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Old 01-30-2011, 07:56 PM   #1
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Question Is this inhumane?

We have a cat and he's probably 2 years old. We adopted him from a rescue center and he's gotten really mean and loose with the claws. He will be in the middle of cuddling and suddenly scratch the crap out of you!

This morning he was sitting under the recliner and my step daughter was in the recliner eating breakfast. He reached up and raked his claws down her legs in two quick moves, causing her to scream in pain with a mouth full of food!! What if she had choked?? Every time he scratches her, it always gets infected and sore. We need to stop this from happening.

My husband wants him declawed. He's an indoor cat only. He hates the outdoors and he's all white, with pink ears, nose, ect., and prone to skin cancer if he is out in the sun too much, so we keep him inside.

I sort of agree with my husband about declawing him, but I feel like he's too old and it would be a hard recovery because of his age and maybe possible infections...

Has anyone had a cat declawed when they were older? Can it, or should it even be done?

Its getting to the point of declawing him, or getting rid of him, and I don't want to lose him.

Any info or advice would be apperciated.

Last edited by CrystalZ10; 01-30-2011 at 07:59 PM.
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Old 01-30-2011, 08:20 PM   #2
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I've never had a cat de-clawed. No doubt its painful. But I would think its like getting a rescue dog spayed about about 2 years old, which I have done. I would just say make sure to follow the vet's aftercare instructions to prevent infection. And when my dogs have had surgery, I've always been given the option to get pain meds for about a week afterwards (at extra charge). I can't believe that it's even an option NOT to. THAT is inhumane. Just please get him the pain medication if you get him de-clawed.
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Old 01-30-2011, 08:24 PM   #3
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Indoor cats don't need claws for climbing/catching prey the same way outdoor cats do. The vet will probably recommend that you change his litter to shredded newspaper to avoid getting kitty litter in his paws while they're healing, and extra pain meds should do the trick. Good luck!
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Old 01-30-2011, 08:44 PM   #4
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As a retired Animal Health Tech I need to tell you that it is much better to have a declawed cat than one that ends up in a shelter because of it's behaviour!! I have had all of my last 8 cats declawed and they still exhibit the behaviour ( think sharpening claws on furniture) but without the destruction. An indoor cat doesn't need to have it's front claws for defense -when a cat is fighting for it's life they use their back feet so I never recommend all 4 feet - but some Vets will do that too. Do get the pain medication and using shredded nespaper or the littler made from pelletted newspaper is a must. We use it anyway because it doesn't track all over and you can flush it. Good Mews and Yesterdays News are 2 commonly available brands . Good Luck!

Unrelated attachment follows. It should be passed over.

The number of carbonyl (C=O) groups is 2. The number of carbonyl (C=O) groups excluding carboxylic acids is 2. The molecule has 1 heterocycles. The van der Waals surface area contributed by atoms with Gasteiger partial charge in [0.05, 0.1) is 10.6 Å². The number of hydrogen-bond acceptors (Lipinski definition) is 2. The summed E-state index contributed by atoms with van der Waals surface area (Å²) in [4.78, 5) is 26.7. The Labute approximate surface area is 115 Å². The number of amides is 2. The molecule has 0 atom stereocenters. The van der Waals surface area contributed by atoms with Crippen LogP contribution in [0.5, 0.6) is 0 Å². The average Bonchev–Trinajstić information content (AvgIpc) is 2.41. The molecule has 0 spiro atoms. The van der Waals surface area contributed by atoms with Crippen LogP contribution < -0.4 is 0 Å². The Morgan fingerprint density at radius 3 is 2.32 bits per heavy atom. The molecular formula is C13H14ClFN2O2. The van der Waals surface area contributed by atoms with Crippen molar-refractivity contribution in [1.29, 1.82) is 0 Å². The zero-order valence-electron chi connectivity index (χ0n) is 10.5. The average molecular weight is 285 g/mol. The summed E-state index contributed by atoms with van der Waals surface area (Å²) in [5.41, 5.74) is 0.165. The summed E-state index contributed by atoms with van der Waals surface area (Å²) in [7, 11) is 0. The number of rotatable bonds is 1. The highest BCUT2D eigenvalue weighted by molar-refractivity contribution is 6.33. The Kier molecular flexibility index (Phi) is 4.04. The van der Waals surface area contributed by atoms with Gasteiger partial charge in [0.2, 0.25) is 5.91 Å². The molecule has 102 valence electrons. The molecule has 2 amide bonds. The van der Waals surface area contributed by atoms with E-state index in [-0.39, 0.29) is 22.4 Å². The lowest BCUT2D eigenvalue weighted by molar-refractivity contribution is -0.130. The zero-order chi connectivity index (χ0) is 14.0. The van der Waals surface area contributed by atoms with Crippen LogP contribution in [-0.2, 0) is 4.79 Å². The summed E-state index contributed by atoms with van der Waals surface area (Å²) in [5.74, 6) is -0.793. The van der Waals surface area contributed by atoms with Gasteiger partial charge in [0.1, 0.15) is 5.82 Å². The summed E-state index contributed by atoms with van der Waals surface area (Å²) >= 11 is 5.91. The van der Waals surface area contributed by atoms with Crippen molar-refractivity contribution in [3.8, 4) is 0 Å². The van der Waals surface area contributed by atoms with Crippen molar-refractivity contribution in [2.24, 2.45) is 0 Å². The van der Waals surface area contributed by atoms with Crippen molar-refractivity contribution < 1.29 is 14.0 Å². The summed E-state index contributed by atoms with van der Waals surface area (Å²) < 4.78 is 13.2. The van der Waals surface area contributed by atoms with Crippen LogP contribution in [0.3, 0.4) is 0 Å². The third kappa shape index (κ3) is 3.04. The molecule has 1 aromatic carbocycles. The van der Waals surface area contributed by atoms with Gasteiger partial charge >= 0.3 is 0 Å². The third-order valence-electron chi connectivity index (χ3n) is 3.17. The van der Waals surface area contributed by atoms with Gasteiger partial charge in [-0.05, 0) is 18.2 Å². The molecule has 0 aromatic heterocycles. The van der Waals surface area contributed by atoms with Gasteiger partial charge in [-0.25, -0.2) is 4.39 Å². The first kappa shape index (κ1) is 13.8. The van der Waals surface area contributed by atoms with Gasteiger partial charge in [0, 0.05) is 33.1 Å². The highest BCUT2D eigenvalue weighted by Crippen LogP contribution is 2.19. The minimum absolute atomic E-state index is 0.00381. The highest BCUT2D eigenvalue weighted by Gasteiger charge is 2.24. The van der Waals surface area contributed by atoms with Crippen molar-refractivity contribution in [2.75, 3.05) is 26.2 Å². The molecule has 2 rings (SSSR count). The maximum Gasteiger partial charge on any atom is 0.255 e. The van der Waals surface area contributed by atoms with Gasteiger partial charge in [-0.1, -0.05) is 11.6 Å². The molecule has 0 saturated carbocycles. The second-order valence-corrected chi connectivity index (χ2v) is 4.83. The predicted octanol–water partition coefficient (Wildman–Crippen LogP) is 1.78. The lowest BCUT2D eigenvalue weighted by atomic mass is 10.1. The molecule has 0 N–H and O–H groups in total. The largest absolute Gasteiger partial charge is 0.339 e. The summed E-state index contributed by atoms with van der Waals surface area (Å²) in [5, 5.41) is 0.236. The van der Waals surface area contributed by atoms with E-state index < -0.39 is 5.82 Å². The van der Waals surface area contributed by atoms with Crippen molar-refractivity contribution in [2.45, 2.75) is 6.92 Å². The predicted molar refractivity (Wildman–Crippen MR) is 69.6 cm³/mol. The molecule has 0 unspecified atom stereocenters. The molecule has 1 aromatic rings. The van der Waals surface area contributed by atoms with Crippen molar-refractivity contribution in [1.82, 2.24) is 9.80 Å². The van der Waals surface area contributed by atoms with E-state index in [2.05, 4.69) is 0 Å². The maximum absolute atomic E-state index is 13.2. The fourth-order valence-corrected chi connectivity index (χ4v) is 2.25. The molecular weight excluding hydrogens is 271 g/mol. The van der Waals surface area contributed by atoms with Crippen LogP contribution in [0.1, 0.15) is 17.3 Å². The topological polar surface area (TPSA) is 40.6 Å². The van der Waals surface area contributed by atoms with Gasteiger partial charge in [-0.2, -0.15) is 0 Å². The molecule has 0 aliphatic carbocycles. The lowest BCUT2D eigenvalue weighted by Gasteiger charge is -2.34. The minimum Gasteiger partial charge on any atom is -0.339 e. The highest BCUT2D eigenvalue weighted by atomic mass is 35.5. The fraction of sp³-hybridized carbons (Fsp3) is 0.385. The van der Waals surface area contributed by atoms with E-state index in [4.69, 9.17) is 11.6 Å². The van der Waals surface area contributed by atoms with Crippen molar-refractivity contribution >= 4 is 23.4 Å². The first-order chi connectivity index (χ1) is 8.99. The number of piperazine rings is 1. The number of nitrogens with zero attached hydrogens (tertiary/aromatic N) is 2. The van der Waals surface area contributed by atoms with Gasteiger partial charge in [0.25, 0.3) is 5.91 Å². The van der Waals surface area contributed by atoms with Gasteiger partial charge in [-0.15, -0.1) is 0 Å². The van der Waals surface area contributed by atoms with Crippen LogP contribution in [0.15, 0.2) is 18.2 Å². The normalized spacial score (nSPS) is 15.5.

Last edited by Tea Granny; 01-30-2011 at 08:45 PM.
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Old 01-30-2011, 09:08 PM   #5
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I'm not sure if it will be an issue where you are, but sometimes it's difficult to find a vet who will declaw a cat at that age. The other unknown factor is whether or not the declawing will cause behavioural issues- which happens sometimes. I agree that it's better to try than to have to surrender him- and no one wants to live with a scratcher.

You could try capping his claws first and see if that's sufficient. You can buy do it yourself caps, but I would take him to a groomer to get it done. The only problem is that it would be an ongoing expense because they only last for about 6 weeks. Again, I'm not sure how much that would cost where you are.

Either way, I commend you for trying to make it work. So many people wouldn't even bother to try.
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Old 01-30-2011, 09:12 PM   #6
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I used kitty caps on my cats and they stayed on 4 months before I finally took them off myself--used a nail clipper and came right off. I would have reapplied, but the cat hasn't tried to claw furniture yet and this was 6 months ago. Every cat is different. I got mine at petsmart pretty cheap.
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Old 01-30-2011, 09:13 PM   #7
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I agree that it's great you are trying to keep the cat and not just giving it away. I know when we got our cats we had to sign a contract that we would not have them declawed. I am not sure if all vets still do it or not, but if it's your last resort than I would think it would be better to have the cat still have a happy home, but be declawed than to loose it's home and possibly die in a shelter But, you can also try the nail caps, I never tried them with mine, but I know other people like them.